Photo via Squeezyboy via Flickr CC
Last May, Pike Research estimated that e-waste going to our landfills would plateau by 2015 and begin to decline. That's great news since landfill is the last place we want our e-waste going. However, it has to go somewhere and the mountain of used gadgets, computers, televisions and other electronics just keeps growing. So where is it likely to end up? According to a new report from the United Nations, it'll end up in developing countries. The report estimates a 500% growth over the next 10 years in computer waste in India alone. Now that is some frightening news. Not only is it scary news, but as CNET points out we are major culprits: "The report, co-authored by EMPA of Switzerland, specialty materials group Umicore and the United Nations University, said that the United States is the biggest producer of e-waste, creating around 3 million metric tons a year. Close behind is China, which produces around 2.3 million metric tons domestically and is where a lot of the developed world's e-waste is sent, EMPA said."
According to the report, not only will India see a 500% increase in e-waste, but China and South Africa will see a 400% increase from 2007 levels over the next ten years, with mobile phones being a significant component, rising seven times higher in China and 18 times higher in India. E-Waste from televisions will be 1.5 to 2 times higher in China and India, and e-waste from discarded refrigerators will double or triple in India.
Logical Solutions to Illogical Problems
The logical solution is to use what devices we have a lot longer, and to find value in reusing the materials from old electronics. For example, simple solutions to the problem of mobile phones: First, people in developed nations (ahem, US) need to keep a hold of their cell phones an appropriate amount of time - much longer than the incredibly brief 18 months we currently have them before upgrading. Currently over 150 million cell phones are sold every year in the US alone.
And second, when we do trade them in, if they're in working condition, they need to go straight to the millions of people in developing nations who have a need and hundreds of uses for mobile phones. If they're not in working condition, they get safely taken apart and the materials reused. As the report states, "Manufacturing mobile phones and personal computers consumes 3 per cent of the gold and silver mined worldwide each year; 13 per cent of the palladium and 15 per cent of cobalt."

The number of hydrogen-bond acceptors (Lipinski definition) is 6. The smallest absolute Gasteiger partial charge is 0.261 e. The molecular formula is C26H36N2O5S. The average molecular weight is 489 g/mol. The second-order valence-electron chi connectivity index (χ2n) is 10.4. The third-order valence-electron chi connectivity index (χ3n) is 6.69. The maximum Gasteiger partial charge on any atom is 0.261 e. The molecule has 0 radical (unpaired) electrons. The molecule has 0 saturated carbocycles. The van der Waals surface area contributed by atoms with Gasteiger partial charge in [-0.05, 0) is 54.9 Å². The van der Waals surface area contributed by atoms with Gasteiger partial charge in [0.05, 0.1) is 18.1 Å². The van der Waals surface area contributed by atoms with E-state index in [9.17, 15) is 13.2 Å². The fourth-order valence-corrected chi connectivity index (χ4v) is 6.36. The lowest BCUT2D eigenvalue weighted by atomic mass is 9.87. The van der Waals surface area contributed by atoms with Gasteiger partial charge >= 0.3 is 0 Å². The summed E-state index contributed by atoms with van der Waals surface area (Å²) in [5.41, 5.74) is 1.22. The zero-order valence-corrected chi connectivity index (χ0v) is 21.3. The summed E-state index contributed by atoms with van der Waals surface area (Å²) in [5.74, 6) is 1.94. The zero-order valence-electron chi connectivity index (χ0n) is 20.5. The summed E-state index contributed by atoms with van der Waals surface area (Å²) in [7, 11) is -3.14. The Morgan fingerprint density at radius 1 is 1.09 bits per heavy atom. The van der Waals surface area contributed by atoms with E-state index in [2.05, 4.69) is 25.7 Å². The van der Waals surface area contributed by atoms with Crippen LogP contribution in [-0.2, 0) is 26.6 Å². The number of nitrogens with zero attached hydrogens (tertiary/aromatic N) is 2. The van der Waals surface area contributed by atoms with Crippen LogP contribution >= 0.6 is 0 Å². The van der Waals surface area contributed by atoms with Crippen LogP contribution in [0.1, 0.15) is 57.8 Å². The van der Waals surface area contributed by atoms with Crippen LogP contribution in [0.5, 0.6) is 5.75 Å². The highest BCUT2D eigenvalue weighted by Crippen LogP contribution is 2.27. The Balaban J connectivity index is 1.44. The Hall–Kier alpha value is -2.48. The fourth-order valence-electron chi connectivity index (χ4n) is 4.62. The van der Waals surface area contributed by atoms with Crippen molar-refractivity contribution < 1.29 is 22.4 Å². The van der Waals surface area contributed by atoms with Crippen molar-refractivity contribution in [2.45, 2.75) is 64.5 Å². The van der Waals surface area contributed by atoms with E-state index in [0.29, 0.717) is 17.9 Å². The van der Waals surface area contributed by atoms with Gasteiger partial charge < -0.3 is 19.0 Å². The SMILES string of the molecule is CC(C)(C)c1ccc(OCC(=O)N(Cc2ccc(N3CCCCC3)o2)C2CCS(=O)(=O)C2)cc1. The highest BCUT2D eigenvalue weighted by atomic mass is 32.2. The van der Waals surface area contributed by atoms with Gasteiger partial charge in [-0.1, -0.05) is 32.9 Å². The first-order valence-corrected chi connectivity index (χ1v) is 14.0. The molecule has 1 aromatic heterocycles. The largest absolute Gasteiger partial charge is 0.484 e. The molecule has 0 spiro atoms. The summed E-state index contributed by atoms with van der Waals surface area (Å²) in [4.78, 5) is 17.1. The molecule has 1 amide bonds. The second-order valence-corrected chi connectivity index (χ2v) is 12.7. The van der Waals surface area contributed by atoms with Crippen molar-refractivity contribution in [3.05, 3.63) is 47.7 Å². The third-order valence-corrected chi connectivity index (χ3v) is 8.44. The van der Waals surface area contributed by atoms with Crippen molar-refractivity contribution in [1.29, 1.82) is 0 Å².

Imagine the lower carbon footprint (carbon dixoide emissions from mining and production of precious metals for electronics is estimated to be about 0.1% of the global emissions), and lower environmental and human impact of just reusing many of those materials, rather than mining them. But of course the obvious solution is not always the easiest.
As the report states, "Developing vibrant national recycling schemes is complex and simply financing and transferring high tech equipment from developed countries [to developing countries where e-waste dumps are located] is unlikely to work."
Still there is nothing reasonable about e-waste levels like this, and rising, especially when it comes to mobile phones. And for the rest of the e-waste, there's little excuse for not disposing of it properly and reusing the majority of the materials. As the popular green phrase goes, there's no such thing as waste, just raw materials in the wrong place, and that's the case with used electronics; when thought of resourcefully, there's a market to be made out of the metals and plastics in recycled gadgets. The report advocates for transportation of some e-waste like batteries, circuit boards and other components to be moved from poorer countries to those equipped to properly recycle them.
It's an Emergency and a Business Opportunity
"This report gives new urgency to establishing ambitious, formal and regulated processes for collecting and managing e-waste via the setting up of large, efficient facilities in China," says UN Under-Secretary-General Achim Steiner, Executive Director of UNEP. "China is not alone in facing a serious challenge. India, Brazil, Mexico and others may also face rising environmental damage and health problems if e-waste recycling is left to the vagaries of the informal sector.
"In addition to curbing health problems, boosting developing country e-waste recycling rates can have the potential to generate decent employment, cut greenhouse gas emissions and recover a wide range of valuable metals including silver, gold, palladium, copper and indium - by acting now and planning forward many countries can turn an e-challenge into an e-opportunity," he added.